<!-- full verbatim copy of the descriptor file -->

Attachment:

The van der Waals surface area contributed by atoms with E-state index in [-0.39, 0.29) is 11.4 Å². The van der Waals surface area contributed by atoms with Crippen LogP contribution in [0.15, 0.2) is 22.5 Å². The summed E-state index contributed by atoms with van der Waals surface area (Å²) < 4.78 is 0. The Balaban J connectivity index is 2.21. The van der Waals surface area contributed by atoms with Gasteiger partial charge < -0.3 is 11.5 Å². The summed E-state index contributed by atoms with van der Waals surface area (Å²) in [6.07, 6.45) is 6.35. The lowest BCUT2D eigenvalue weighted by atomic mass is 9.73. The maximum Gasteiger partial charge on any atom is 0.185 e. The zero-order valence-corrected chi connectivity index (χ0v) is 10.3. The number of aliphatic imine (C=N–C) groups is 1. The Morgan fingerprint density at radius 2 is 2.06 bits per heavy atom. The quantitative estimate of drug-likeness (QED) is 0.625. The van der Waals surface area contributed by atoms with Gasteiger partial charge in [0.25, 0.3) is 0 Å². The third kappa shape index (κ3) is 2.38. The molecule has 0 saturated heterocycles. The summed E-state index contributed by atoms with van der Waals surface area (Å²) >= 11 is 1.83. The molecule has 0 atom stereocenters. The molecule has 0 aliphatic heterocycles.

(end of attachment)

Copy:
The van der Waals surface area contributed by atoms with E-state index in [-0.39, 0.29) is 11.4 Å². The van der Waals surface area contributed by atoms with Crippen LogP contribution in [0.15, 0.2) is 22.5 Å². The summed E-state index contributed by atoms with van der Waals surface area (Å²) < 4.78 is 0. The Balaban J connectivity index is 2.21. The van der Waals surface area contributed by atoms with Gasteiger partial charge < -0.3 is 11.5 Å². The summed E-state index contributed by atoms with van der Waals surface area (Å²) in [6.07, 6.45) is 6.35. The lowest BCUT2D eigenvalue weighted by atomic mass is 9.73. The maximum Gasteiger partial charge on any atom is 0.185 e. The zero-order valence-corrected chi connectivity index (χ0v) is 10.3. The number of aliphatic imine (C=N–C) groups is 1. The Morgan fingerprint density at radius 2 is 2.06 bits per heavy atom. The quantitative estimate of drug-likeness (QED) is 0.625. The van der Waals surface area contributed by atoms with Gasteiger partial charge in [0.25, 0.3) is 0 Å². The third kappa shape index (κ3) is 2.38. The molecule has 0 saturated heterocycles. The summed E-state index contributed by atoms with van der Waals surface area (Å²) >= 11 is 1.83. The molecule has 0 atom stereocenters. The molecule has 0 aliphatic heterocycles.